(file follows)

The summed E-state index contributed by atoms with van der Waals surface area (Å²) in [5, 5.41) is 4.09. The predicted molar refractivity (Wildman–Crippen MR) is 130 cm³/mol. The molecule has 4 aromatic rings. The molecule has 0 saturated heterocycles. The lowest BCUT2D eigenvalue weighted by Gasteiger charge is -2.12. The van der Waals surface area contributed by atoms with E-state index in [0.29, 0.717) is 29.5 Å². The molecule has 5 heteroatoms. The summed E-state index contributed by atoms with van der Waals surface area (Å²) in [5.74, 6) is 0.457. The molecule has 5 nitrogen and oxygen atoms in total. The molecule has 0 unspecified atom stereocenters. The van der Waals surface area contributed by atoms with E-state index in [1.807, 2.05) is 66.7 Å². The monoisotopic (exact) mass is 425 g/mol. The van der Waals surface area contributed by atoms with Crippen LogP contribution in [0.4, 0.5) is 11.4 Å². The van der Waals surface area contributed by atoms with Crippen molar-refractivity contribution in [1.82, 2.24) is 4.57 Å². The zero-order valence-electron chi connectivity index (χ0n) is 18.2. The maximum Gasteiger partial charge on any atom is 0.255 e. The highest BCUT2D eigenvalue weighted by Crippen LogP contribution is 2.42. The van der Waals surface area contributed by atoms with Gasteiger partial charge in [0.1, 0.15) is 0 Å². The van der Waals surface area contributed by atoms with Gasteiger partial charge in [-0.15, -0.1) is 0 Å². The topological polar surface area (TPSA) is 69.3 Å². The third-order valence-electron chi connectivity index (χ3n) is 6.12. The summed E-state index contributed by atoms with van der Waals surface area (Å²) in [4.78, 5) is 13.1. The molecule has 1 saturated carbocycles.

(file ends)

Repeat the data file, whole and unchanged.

The summed E-state index contributed by atoms with van der Waals surface area (Å²) in [5, 5.41) is 4.09. The predicted molar refractivity (Wildman–Crippen MR) is 130 cm³/mol. The molecule has 4 aromatic rings. The molecule has 0 saturated heterocycles. The lowest BCUT2D eigenvalue weighted by Gasteiger charge is -2.12. The van der Waals surface area contributed by atoms with E-state index in [0.29, 0.717) is 29.5 Å². The molecule has 5 heteroatoms. The summed E-state index contributed by atoms with van der Waals surface area (Å²) in [5.74, 6) is 0.457. The molecule has 5 nitrogen and oxygen atoms in total. The molecule has 0 unspecified atom stereocenters. The van der Waals surface area contributed by atoms with E-state index in [1.807, 2.05) is 66.7 Å². The monoisotopic (exact) mass is 425 g/mol. The van der Waals surface area contributed by atoms with Crippen LogP contribution in [0.4, 0.5) is 11.4 Å². The van der Waals surface area contributed by atoms with Crippen molar-refractivity contribution in [1.82, 2.24) is 4.57 Å². The zero-order valence-electron chi connectivity index (χ0n) is 18.2. The maximum Gasteiger partial charge on any atom is 0.255 e. The highest BCUT2D eigenvalue weighted by Crippen LogP contribution is 2.42. The van der Waals surface area contributed by atoms with Gasteiger partial charge in [0.1, 0.15) is 0 Å². The van der Waals surface area contributed by atoms with Gasteiger partial charge in [-0.15, -0.1) is 0 Å². The topological polar surface area (TPSA) is 69.3 Å². The third-order valence-electron chi connectivity index (χ3n) is 6.12. The summed E-state index contributed by atoms with van der Waals surface area (Å²) in [4.78, 5) is 13.1. The molecule has 1 saturated carbocycles.